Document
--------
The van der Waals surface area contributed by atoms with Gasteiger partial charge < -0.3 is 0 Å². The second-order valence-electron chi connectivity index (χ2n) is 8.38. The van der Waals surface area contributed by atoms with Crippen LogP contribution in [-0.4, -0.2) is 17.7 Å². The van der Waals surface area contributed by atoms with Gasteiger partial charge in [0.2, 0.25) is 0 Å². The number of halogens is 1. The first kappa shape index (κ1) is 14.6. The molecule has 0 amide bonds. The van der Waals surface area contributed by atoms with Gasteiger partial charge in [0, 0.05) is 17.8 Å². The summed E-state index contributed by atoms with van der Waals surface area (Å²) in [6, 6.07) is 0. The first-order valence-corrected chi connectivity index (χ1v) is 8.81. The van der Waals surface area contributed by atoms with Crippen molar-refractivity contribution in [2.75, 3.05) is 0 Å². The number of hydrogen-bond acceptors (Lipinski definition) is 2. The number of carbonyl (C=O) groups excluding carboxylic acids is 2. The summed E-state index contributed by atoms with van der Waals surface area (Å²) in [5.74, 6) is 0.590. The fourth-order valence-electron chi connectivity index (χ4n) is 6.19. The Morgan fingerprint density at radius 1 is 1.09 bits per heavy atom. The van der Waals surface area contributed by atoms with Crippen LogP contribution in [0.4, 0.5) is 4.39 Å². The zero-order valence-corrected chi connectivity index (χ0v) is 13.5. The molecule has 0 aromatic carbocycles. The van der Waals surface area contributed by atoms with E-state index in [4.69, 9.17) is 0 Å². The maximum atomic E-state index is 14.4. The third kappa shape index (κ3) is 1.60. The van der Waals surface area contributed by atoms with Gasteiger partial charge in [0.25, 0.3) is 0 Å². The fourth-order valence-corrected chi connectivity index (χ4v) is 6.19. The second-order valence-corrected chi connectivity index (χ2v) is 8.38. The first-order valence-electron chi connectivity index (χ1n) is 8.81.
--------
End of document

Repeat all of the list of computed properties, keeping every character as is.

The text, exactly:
The van der Waals surface area contributed by atoms with Gasteiger partial charge < -0.3 is 0 Å². The second-order valence-electron chi connectivity index (χ2n) is 8.38. The van der Waals surface area contributed by atoms with Crippen LogP contribution in [-0.4, -0.2) is 17.7 Å². The van der Waals surface area contributed by atoms with Gasteiger partial charge in [0.2, 0.25) is 0 Å². The number of halogens is 1. The first kappa shape index (κ1) is 14.6. The molecule has 0 amide bonds. The van der Waals surface area contributed by atoms with Gasteiger partial charge in [0, 0.05) is 17.8 Å². The summed E-state index contributed by atoms with van der Waals surface area (Å²) in [6, 6.07) is 0. The first-order valence-corrected chi connectivity index (χ1v) is 8.81. The van der Waals surface area contributed by atoms with Crippen molar-refractivity contribution in [2.75, 3.05) is 0 Å². The number of hydrogen-bond acceptors (Lipinski definition) is 2. The number of carbonyl (C=O) groups excluding carboxylic acids is 2. The summed E-state index contributed by atoms with van der Waals surface area (Å²) in [5.74, 6) is 0.590. The fourth-order valence-electron chi connectivity index (χ4n) is 6.19. The Morgan fingerprint density at radius 1 is 1.09 bits per heavy atom. The van der Waals surface area contributed by atoms with Crippen LogP contribution in [0.4, 0.5) is 4.39 Å². The zero-order valence-corrected chi connectivity index (χ0v) is 13.5. The molecule has 0 aromatic carbocycles. The van der Waals surface area contributed by atoms with E-state index in [4.69, 9.17) is 0 Å². The maximum atomic E-state index is 14.4. The third kappa shape index (κ3) is 1.60. The van der Waals surface area contributed by atoms with Gasteiger partial charge in [0.25, 0.3) is 0 Å². The fourth-order valence-corrected chi connectivity index (χ4v) is 6.19. The second-order valence-corrected chi connectivity index (χ2v) is 8.38. The first-order valence-electron chi connectivity index (χ1n) is 8.81.